The story is not his, Hobbs insists. “However,” he adds, “I knew something about extended periods of suffering, of confinements and enclosure of a different kind than prison, and what happens to the mind when you have the normal habits of life taken away from you.

“I needed to use that in order to be able to write about a character who had been in prison,” he adds. “But I didn’t write about it as an allegory of my life.”

The effect of his own prison – what turned him into a writer – was the new ability to imagine lives as different from his own as that of his nameless villager. “The illness really forced me to look at the world in a different way, and everything looked new to me,” he says. “It was the first time I got the shock of being jolted out of my world and seeing things a different way. It was the first time I really understood that the world is real, but our lives are imaginary.”

The one part of his experience that remains beyond reach, according to Hobbs, was the depression it caused – “quite a rational depression” in view of the circumstances, he notes, “but no more pleasant for that.” It is there where the author’s unbidden ability to imagine other lives fails.

“Depression is one of those things that escapes imagination,” Hobbs says. “It’s inconceivable if you haven’t experienced what it is and what it does to you – the way you think and see things.”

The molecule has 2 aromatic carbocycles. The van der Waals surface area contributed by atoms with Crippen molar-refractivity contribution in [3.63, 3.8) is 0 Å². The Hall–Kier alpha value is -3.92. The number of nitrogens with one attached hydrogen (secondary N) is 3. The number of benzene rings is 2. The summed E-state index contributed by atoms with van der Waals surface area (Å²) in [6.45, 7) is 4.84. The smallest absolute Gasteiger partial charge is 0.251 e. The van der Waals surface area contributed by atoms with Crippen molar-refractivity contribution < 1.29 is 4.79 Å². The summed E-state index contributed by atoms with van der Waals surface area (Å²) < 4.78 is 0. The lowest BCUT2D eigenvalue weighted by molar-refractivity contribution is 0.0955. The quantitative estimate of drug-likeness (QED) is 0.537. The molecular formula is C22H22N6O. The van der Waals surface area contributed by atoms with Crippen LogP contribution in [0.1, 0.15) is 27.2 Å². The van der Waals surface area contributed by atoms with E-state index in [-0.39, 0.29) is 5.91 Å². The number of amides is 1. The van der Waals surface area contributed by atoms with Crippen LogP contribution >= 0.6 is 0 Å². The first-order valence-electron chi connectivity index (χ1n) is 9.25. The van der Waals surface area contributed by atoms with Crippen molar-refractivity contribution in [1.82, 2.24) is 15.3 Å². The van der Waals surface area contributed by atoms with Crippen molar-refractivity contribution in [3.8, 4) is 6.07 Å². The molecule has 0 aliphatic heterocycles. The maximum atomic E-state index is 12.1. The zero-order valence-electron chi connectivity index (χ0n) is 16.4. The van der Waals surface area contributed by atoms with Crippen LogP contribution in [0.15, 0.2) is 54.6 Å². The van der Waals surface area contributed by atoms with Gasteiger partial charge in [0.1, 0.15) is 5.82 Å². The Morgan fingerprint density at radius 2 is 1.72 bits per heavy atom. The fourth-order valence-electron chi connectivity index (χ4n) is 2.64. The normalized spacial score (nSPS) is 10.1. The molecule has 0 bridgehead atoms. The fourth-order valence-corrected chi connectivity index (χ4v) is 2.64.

As his health gradually improved, Hobbs suffered from a creative flurry, producing more than 40 short stories over two years and then a first novel in 2005, The Short Day Dying. “It was weird,” he says. “It was a tremendously inventive time.”

But as he recovered, the inspiration abated. “I felt like I didn’t need to write any more,” he says, explaining the long gap between his first novel and the second.

“For a very foolish second I regretted getting well,” he says. “I got over that fairly quickly.”

Made a writer in a furnace of suffering, Hobbs at first hesitated to embrace his fate. “It was the first time in years I had been able to choose,” he says. “It was the first time I had options. I could choose whether I wanted to write or not, and it took me a little while to work out that I probably did.”

Whether or not it really was his own decision, the world of letters is richer for it.


Inline image"The genius as Jersey boy": I cut out this article by Marsha Lederman in the Globe and Mail on Oct. 18, 2012: